Mistaken to Demand American Withdrawal
seems that rather than examining Iraq's military preparedness, the stubborn among
us have dug in their heels, insisting on labeling a reduced U.S. presence as
'occupation of the Iraqi state.' This is illogical and ridiculous. … How can
any country occupy another with a few thousand troops who are present with the
consent of both governments?"
In the early stages of
setting up a new state, particularly on the ruins of a dictatorship, it is
dangerous to deal unrealistically with critical issues. Rather than
decision-making based on short-term political demands, such a situation
requires a high degree of flexibility. Otherwise the opportunity to properly
rebuild the nation could be lost.
The withdrawal of American
troops overshadows all other political issues. All else pales in comparison to
the profound importance, both politically and in terms of security, of the American
pullout, which will bring to an end what began on April 9, 2003. This will be a
test of the capacity of the political cabinet to deal with the new situation
and whatever crisis may arise.
Many have observed contradicting
views on the subject. The first is an insistence that the Americans not maintain
any future presence on Iraqi soil. The second is the reality: Iraq needs U.S.
support to get passed the current difficulties, which would also prevent an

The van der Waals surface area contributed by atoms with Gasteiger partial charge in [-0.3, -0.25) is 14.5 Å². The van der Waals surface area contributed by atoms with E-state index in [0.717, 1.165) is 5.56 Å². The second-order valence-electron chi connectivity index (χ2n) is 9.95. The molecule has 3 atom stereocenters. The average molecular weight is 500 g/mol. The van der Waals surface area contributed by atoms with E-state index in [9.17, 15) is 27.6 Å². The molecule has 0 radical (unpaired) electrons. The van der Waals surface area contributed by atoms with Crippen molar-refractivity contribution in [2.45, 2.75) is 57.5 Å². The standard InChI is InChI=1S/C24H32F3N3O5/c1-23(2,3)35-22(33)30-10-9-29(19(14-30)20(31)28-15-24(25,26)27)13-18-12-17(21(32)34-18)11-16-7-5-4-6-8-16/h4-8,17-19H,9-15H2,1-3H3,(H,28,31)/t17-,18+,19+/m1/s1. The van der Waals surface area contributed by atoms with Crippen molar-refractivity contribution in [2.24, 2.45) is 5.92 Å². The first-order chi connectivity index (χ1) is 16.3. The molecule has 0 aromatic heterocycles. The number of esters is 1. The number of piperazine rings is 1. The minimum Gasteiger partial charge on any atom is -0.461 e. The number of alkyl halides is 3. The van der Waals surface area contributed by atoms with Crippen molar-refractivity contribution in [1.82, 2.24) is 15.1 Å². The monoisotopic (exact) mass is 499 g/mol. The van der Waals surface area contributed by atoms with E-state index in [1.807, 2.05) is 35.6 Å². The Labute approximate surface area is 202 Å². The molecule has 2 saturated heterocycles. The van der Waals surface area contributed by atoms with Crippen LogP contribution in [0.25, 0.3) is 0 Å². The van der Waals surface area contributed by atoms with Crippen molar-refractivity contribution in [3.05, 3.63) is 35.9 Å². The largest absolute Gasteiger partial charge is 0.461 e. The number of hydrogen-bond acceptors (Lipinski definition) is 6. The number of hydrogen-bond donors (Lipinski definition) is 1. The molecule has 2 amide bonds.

inevitable and nearly-complete power vacuum. The distance between the two
positions shows that talk of agreement on a formula that would be in the best
interests of Iraq and its security were overly-optimistic
I do not intend to justify
the Americans' remaining, nor do I wish to underestimate the capacity of Iraqis.
But I mean to say that the way this issue has been handled was overshadowed by
the media. That has led to political stubbornness and an insistence on a
complete American withdrawal, despite very pressing matters that suggest they
should remain. This can be seen in the broad political debate on this topic.
Rather than dealing with the
U.S. withdrawal as a pressing issue that bears on the reality of Iraq's future,
it has been used to draw a reaction from political opponents and certain
Reading about the issue
politically, it seems that rather than examining Iraq's military preparedness, the
stubborn among us have dug in their heels, insisting on labeling a reduced U.S.
presence as "occupation of the Iraqi state." This is illogical and
How can any country occupy
another with a few thousand troops who are present with the consent of both governments?
If that were the case, then most of the Gulf countries and many more around the
world are now under occupation.
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